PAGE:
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3 Fredericton-region hospitals denied 'critical state' status

Social Development Minister Jill Green has regulatory authority to prioritize the admission of alternate level of care patients waiting in hospital for nursing home placements, when requested by a regional health authority. (Jacques Poitras/CBC - image credit)
Social Development Minister Jill Green has regulatory authority to prioritize the admission of alternate level of care patients waiting in hospital for nursing home placements, when requested by a regional health authority. (Jacques Poitras/CBC - image credit)

Social Development has denied a request from Horizon Health Network to grant "critical state" status to three more Fredericton-region hospitals, which would have temporarily prioritized their patients on the nursing home waitlist.

The department informed Horizon it did not provide the "necessary data" for the Oromocto Public Hospital, the Upper River Valley Hospital in Waterville, and Hotel-Dieu of St. Joseph in Perth-Andover, to meet the criteria for approval, said Greg Doiron, vice-president of clinical operations.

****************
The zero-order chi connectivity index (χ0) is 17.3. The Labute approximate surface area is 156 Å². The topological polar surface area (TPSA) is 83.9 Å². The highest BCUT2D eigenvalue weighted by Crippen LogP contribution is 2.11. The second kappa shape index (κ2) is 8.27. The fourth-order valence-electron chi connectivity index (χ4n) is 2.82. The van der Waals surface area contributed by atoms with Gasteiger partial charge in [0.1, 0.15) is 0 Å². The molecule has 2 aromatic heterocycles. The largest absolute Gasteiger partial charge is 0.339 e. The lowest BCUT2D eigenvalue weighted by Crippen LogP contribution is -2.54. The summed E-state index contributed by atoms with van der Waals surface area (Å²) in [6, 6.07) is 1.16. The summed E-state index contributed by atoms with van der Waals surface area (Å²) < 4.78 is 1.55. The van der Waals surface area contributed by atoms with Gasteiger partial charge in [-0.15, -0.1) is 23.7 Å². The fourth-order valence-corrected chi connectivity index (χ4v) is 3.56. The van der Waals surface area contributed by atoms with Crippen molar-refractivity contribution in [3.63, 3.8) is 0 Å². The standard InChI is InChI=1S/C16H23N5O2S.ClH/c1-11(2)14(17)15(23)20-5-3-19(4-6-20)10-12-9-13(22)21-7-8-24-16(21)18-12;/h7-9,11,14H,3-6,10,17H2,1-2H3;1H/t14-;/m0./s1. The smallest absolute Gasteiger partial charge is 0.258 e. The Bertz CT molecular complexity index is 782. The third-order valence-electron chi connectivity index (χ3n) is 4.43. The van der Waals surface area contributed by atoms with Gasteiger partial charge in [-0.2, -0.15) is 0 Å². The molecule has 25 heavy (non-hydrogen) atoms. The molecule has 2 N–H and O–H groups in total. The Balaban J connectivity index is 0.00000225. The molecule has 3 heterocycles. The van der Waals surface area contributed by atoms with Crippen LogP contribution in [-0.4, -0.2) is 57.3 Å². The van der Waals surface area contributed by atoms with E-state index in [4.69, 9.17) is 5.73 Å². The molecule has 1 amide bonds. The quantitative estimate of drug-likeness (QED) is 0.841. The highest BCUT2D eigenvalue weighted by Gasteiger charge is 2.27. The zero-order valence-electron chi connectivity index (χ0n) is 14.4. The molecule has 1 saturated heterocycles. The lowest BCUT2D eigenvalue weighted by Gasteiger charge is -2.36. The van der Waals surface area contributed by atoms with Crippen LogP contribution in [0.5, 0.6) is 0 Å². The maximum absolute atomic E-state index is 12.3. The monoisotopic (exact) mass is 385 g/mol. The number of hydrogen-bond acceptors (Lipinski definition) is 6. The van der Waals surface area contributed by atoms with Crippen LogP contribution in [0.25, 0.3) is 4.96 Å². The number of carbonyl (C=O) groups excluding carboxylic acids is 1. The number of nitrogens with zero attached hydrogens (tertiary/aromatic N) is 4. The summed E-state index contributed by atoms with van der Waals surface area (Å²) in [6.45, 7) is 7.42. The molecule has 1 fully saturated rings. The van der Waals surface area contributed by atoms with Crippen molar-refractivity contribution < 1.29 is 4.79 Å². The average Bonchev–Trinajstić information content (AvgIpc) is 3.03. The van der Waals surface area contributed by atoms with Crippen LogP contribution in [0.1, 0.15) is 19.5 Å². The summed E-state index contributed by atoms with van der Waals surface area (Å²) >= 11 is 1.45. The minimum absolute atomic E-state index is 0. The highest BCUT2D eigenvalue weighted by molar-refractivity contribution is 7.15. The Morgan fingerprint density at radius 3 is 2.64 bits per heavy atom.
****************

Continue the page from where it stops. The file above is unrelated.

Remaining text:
But it advised Horizon that it "may submit a request for those specific hospitals with supporting data," he said.

Doiron did not say whether Horizon intends to reapply to fast-track alternate level of care patients waiting at those three hospitals for a nursing home bed.

Under the Nursing Homes Act, the Social Development minister may grant "critical state admission prioritization" to a hospital for up to 30 days at a time when:

  • The hospital's emergency room is over capacity and there are prolonged off-loading delays from ambulance bays.

  • Acute care units are over capacity.

  • There is cancellation of critical surgeries due to a lack of available hospital beds.

Greg Doiron, vice-president of clinical operations for Horizon, said health-care workers are 'under an intense amount of pressure and media scrutiny' right now, but continue to provide excellent care in the face of increased, more complex patients and consistent staffing shortages.
Greg Doiron, vice-president of clinical operations for Horizon, said health-care workers are 'under an intense amount of pressure and media scrutiny' right now, but continue to provide excellent care in the face of increased, more complex patients and consistent staffing shortages.